Vegetable oil a no-no for most dust control

The in basket: Neil Streicher asks, “We live on a community gravel road and looking for a way to control dust from the road that is environmentally safe and want to know if vegetable is approved for this purpose.

“Unable to find a government agency with an answer,”

he said.

The out basket: I asked Kitsap County Public Works Neil’s question and spokesman Doug Bear says he found the following about using vegetable oil for dust control:

“The Washington State Department of Ecology would consider that an illicit discharge if it were to enter anything they consider ‘waters of the State,’ including wetlands, ponds, creeks, etc. as well as Puget Sound.  That’s specified by the Clean Water Act.  See here:  https://www.epa.gov/sites/production/files/2015-06/documents/clean_water_rule_40_cfr_230_3.pdf

“Per (the county’s) stormwater permit, issued by the state, we have to consider anything entering our system an illicit discharge unless it’s straight stormwater, or any of the ‘allowable discharges’ listed on pages 20 and 21 here: http://www.ecy.wa.gov/programs/wq/stormwater/municipal/phaseIIww/5YR/2014mod/WWAPhaseII-Permit-2014Final.pdf

You can look it up it you like. It’s specific  to municipalities but will give you an idea of the detail included in the clean water laws.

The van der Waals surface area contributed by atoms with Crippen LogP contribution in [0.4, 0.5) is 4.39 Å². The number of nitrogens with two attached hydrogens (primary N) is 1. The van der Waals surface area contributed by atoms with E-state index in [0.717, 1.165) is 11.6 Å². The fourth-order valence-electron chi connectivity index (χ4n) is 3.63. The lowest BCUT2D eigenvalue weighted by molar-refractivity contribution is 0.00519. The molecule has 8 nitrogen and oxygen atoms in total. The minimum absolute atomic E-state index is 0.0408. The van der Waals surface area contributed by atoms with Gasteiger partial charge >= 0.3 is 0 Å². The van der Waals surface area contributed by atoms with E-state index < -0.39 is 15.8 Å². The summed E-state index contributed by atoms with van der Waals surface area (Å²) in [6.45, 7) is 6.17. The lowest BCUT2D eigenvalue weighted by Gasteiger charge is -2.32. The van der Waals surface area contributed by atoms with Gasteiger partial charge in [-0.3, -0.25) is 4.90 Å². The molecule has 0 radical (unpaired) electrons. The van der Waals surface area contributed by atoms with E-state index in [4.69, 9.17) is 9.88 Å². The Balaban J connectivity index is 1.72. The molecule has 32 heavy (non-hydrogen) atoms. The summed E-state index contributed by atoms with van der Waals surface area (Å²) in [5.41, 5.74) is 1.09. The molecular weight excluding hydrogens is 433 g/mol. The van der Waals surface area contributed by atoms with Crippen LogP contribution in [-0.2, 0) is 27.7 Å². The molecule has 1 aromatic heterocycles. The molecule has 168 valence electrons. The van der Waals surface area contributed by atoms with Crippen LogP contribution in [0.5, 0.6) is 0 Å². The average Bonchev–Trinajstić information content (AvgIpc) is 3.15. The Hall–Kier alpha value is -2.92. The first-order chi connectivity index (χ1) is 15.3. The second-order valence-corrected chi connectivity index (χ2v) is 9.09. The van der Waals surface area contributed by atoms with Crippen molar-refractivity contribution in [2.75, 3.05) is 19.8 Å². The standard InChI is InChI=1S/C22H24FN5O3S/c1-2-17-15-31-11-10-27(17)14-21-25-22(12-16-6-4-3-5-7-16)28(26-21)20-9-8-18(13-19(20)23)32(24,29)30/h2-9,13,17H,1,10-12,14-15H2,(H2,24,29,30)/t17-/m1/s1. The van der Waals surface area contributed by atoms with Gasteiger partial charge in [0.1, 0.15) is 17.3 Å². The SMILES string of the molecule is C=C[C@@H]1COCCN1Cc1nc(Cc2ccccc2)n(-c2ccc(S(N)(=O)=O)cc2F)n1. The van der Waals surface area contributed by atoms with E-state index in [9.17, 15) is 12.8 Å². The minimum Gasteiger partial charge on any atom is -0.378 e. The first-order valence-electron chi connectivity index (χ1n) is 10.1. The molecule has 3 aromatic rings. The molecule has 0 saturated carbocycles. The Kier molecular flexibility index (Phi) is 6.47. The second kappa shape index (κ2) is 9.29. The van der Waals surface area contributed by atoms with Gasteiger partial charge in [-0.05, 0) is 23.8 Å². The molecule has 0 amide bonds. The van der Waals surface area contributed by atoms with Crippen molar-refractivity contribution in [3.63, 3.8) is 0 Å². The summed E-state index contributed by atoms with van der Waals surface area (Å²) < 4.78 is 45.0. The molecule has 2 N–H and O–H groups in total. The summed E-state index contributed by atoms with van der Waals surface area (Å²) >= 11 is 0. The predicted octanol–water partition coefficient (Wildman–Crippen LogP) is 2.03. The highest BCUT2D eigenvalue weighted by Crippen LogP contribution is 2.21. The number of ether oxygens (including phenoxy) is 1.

Doug continued, “We generally use water as our preferred dust-control method, but there are also commercial products available that are plant-lingin based binders that can be applied. These typically require a professional to apply. and they may not hold up to frequent traffic.”

 

 

3 thoughts on “Vegetable oil a no-no for most dust control

  1. Actually, the air borne dust maybe consider a much higher risk than any dust palliative… USDA / USFS has approved several formulas… most use a molasses/beet mix, so much more environmental friendly than the counties sewer overflows.

  2. When I was working on a farm in rural VT in 1956 either the state or the town put Calcium Chloride (a salt) on miles and miles of dirt roads. It was applied with a fertilizer spreader towed behind a pickup truck. Since salt attracts moisture it kept the dust down quite well and stood up to traffic. With what we know of envirnomental issues today it probably would not pass the sanity check but it did seem to control the dust.

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